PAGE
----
November 8, 2013; Government Accountability Project

Don’t dismiss the importance of how Edward Snowden ends up treated and classified as a result of his disclosures of National Security Agency wrongdoing. If Snowden is seen as having revealed evidence of illegal and potentially unconstitutional activities by the NSA, as was most recently described by former vice president Al Gore in a speech at Montreal’s McGill University, he will have fit legal standards of protected whistleblowing. If, regardless of the evidence of NSA wrongdoing, Snowden is deemed to be a criminal, liable to charges as severe potentially as espionage, the message to potential whistleblowers is chilling: Reveal official wrongdoing all you want, but if the authorities choose to ring you up on criminal charges anyhow, so be it.

As the Government Accountability Project’s Jesselyn Radack points out, the mainstream press and, she might have added, federal officials in Congress and the White House, have devoted much attention to Snowden’s character and personality with less attention to what might be done to rein in the agency that Gore says has gone to “absurd” lengths regarding its surveillance mission. Among the recent examples are the Businessweek column addressing Snowden’s “unbearable narcissism” and Kurt Eichenwald’s insinuations in Newsweek that Snowden was working for (or perhaps only a tool of) the Chinese. For all we know, he may have the personality of a self-righteous prig, and the Chinese may be chortling about how much he revealed about U.S. personal surveillance activities, but that doesn’t diminish from the important of what he seems to have revealed about the NSA over the top activities.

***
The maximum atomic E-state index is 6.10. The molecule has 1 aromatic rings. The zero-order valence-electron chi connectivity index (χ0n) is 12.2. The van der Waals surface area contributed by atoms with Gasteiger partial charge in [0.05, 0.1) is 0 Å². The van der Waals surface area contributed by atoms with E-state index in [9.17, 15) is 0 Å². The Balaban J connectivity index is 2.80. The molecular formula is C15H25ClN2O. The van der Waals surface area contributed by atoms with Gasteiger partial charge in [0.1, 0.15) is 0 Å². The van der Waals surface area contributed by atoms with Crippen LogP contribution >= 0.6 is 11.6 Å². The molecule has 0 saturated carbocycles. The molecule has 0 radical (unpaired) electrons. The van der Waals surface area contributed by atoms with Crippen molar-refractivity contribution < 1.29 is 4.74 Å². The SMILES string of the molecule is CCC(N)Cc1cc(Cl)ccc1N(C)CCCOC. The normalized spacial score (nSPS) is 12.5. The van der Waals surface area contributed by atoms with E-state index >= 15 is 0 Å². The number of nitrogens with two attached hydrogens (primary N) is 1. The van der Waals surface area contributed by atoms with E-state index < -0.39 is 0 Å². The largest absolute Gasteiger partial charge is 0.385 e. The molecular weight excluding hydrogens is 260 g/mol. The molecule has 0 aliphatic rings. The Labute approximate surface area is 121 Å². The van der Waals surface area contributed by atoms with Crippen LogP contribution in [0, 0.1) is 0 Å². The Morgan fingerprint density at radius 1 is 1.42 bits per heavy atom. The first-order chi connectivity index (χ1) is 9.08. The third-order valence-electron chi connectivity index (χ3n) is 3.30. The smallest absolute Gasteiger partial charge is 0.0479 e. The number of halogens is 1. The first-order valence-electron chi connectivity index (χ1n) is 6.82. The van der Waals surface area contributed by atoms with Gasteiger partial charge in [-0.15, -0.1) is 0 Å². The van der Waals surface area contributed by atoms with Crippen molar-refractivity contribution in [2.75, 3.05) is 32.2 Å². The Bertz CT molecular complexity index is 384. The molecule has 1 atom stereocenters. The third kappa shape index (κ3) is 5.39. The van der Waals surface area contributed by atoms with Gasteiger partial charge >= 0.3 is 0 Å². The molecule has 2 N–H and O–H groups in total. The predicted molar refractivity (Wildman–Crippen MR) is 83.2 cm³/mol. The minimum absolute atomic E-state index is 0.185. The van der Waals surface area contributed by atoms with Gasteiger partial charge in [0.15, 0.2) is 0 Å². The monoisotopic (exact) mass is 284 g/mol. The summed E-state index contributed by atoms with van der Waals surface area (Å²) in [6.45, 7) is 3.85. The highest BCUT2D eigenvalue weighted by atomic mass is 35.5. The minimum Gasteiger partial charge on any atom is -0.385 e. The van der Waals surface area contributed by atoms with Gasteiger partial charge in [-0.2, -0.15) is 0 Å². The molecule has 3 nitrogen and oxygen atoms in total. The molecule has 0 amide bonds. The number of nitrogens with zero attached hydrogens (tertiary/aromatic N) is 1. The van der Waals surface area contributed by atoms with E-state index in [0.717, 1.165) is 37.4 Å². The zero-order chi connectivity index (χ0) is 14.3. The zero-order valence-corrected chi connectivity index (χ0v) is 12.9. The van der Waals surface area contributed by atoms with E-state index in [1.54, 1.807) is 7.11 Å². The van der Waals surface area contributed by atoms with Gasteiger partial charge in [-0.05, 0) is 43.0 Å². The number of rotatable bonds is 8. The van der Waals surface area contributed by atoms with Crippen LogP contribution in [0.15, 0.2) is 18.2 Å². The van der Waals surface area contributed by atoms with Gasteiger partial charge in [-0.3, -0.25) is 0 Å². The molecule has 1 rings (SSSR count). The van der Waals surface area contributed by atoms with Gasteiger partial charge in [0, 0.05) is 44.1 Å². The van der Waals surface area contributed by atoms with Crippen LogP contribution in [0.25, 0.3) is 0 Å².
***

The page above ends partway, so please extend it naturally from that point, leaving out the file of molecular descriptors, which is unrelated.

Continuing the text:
Radack contends that,

“The main stream [sic] media’s obsession with how Snowden obtained evidence of NSA illegalities diverts attention from where it belongs: on NSA. The significant story is not how NSA did such a bad job keeping its lawbreaking a secret, but how NSA has been violating statutory law and the Constitution and lying about it to Congress, the American public, and the world.

Radack was one of a number of activists who went to Russia in October to present Snowden with an award recognizing his status and courage as a whistleblower. The White House and Congress appear largely unmoved, with the White House recently reiterating its intent to try Snowden on charges of espionage and theft of governmental property, and members of Congress such as Senator Diane Feinstein (D-CA) and Rep. Mike Rogers (R-MI) calling for Snowden’s return and immediate trial.

Will our nation stand up for legitimate whistleblowers? It had better do so—not just for reining in secret governmental activities, but also for equipping whistleblowers in all parts of society with the knowledge that their function is valued and protected. In the nonprofit sector, the importance of whistleblowers cannot be understated. Take two recent stories. In the instance of charges that disaster relief charities may have misspent some of the funding they received for Superstorm Sandy, the prospect of potential whistleblowers would make the revelations of such news faster and more significant. In the wake of the revelations by the Washington Post about nonprofits that have endured diversions of charitable assets, one of the most important tools about insider theft is—or should be—the willingness of others in the organizations to blow the whistle on miscreants.

It’s already very challenging for whistleblowers throughout American society. We need people to be willing to report malefactors, whether individuals ripping off nonprofits or public agencies like the NSA encroaching on constitutional rights. It seems like statements from Gore, Leahy, Sensenbrenner, and even President Obama himself are making the case that Snowden’s role as whistleblower is legitimate and worth public recognition.—Rick Cohen